Stiffening joints and strained muscles are not just for the elderly. Athletes inflict a tremendous amount of pressure on their bodies in order to perform.
If they do not invest in guaranteeing a high standard of overall mobility in addition to specific muscle and joint movement for their particular sport, they are increasing their chances of injury both in the short and long term.
Ruptured achilles, sprained ankles, torn rotary cuffs, pulled back muscles, nerve damage in the neck and spine are only a handful of the injuries athletes experience and physios are employed to rectify.
The majority of injuries seen hobbling around and covered in sports tape are avoidable when an athlete is determined to take mobility as seriously, if not more so, than their strength and conditioning workouts. However, all too often mobility doesn’t become the focus until an injury occurs.
Whether this is due to the sense of being invincible and of the mindset that ‘if there is no pain, then it’s not an issue’ or the assumption that strength and conditioning cover mobility, all athletes will be faced with setbacks at some point in their career which challenge their attitude towards stretching.
When you think of stretching, automatically a few things come to mind.
Stretches you’ve seen others attempt to do before physical exercise, perhaps leg swings or toe touches. Possibly stretches by the physio or if you’re brave enough you might have even gone to a chiropractor to have your joints cracked in the hope of relieving some pressure and increasing your range of motion.
Aside from visits to the chiropractors, the most controversial preventative and rehabilitation method is yoga. Twisting and contorting the body in an effort to increase flexibility and prevent injury has been suggested as one of numerous benefits of yoga.
As an athlete that has suffered many injuries and setbacks in their short career this far, I’ve been intrigued by yoga but hesitant due to the spiritual implications that the practice grew from. At it’s roots, yoga stems from Eastern Religion.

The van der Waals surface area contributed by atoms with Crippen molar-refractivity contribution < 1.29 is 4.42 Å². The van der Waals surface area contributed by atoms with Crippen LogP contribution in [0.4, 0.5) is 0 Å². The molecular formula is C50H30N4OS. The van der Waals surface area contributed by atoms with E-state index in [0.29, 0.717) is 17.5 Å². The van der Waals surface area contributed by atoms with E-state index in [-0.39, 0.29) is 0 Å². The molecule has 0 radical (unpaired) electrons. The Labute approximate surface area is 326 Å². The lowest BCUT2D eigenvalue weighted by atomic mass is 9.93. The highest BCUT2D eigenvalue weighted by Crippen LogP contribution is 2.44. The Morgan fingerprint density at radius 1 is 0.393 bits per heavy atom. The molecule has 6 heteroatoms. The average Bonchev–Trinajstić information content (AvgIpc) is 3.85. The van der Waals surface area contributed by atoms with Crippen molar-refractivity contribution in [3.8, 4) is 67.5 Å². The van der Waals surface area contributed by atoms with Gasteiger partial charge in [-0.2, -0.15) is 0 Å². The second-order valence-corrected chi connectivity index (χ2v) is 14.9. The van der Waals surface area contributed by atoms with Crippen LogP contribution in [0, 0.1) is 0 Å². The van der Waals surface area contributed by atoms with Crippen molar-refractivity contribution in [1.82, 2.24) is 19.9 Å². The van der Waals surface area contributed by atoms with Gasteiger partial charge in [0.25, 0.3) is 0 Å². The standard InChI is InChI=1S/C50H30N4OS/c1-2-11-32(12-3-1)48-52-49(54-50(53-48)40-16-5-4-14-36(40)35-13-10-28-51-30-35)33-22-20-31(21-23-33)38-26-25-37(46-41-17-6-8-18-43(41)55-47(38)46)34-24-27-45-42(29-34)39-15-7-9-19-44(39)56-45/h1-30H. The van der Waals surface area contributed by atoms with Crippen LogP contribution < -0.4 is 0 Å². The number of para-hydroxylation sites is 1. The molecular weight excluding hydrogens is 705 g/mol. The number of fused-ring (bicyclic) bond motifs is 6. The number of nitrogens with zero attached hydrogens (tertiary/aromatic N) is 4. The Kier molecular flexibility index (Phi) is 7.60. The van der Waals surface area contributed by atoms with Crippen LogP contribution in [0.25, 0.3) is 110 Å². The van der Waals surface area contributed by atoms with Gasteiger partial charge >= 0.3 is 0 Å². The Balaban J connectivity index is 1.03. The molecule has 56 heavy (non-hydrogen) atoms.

The quest for self-enlightenment through meditation is still apparent in modern yoga classes. It often encourages clearing the mind and pushing aside all thoughts, superficially this seems to be a nice way to relax and let go of the pressure to perform and allow you to become in tune with your body.
But beneath it, this does open doors to the spiritual realm where unknowingly our subconscious can be negatively influenced. So as a Christian, should we roll out the mat and step into the world of yoga?
A biblical position
Various conversations on the topic with Christians from New Zealand, Australia, Egypt and Asia have pointed to Paul in 1 Corinthians chapter 8, verse 1-13. Paul is discussing whether Christians should consume meat that has been sacrificed to idols.
This passage in the Bible can be used to thoughtfully consider many things we encounter in the world. If we replace meat with yoga in this passage, we have the opportunity to determine our stance on the issue whilst acknowledging a biblical position.
Verses 1-3 speaks about knowledge and to be weary of its pitfalls because what matters more than knowledge is our relationship with God. Verses 4-6 serve as a reminder of there being only one God thus rendering all idols worthless. Verses 7-9 inform us that not everyone knows of God and Jesus’s sacrifice for us.
Therefore, partaking in practices related to idols has the potential to take a heavy toll on the conscious of a weak spirit.
Whilst partaking in something such as yoga does not mean we are condemned by God, God does care when the freedom to do so is used carelessly in a way that could lead a fellow believer who is not yet solid in their Christian foundation vulnerable to misguidance.
Paul leaves us to discern whether or not we should partake in idol related practices by reminding us in verses 10-13 that if there is any chance that we could cause a brother or sister to stumble in their faith then we should avoid it.
Therefore, if you are considering yoga for personal mobility and physical rehabilitation, bear in mind Paul’s teaching and carefully reflect and seek God’s wisdom on whether or not you should attend a class.
Mhairi-Bronté Duncan plays Curling for New Zealand and uses her experiences as an athlete to inspire her writing.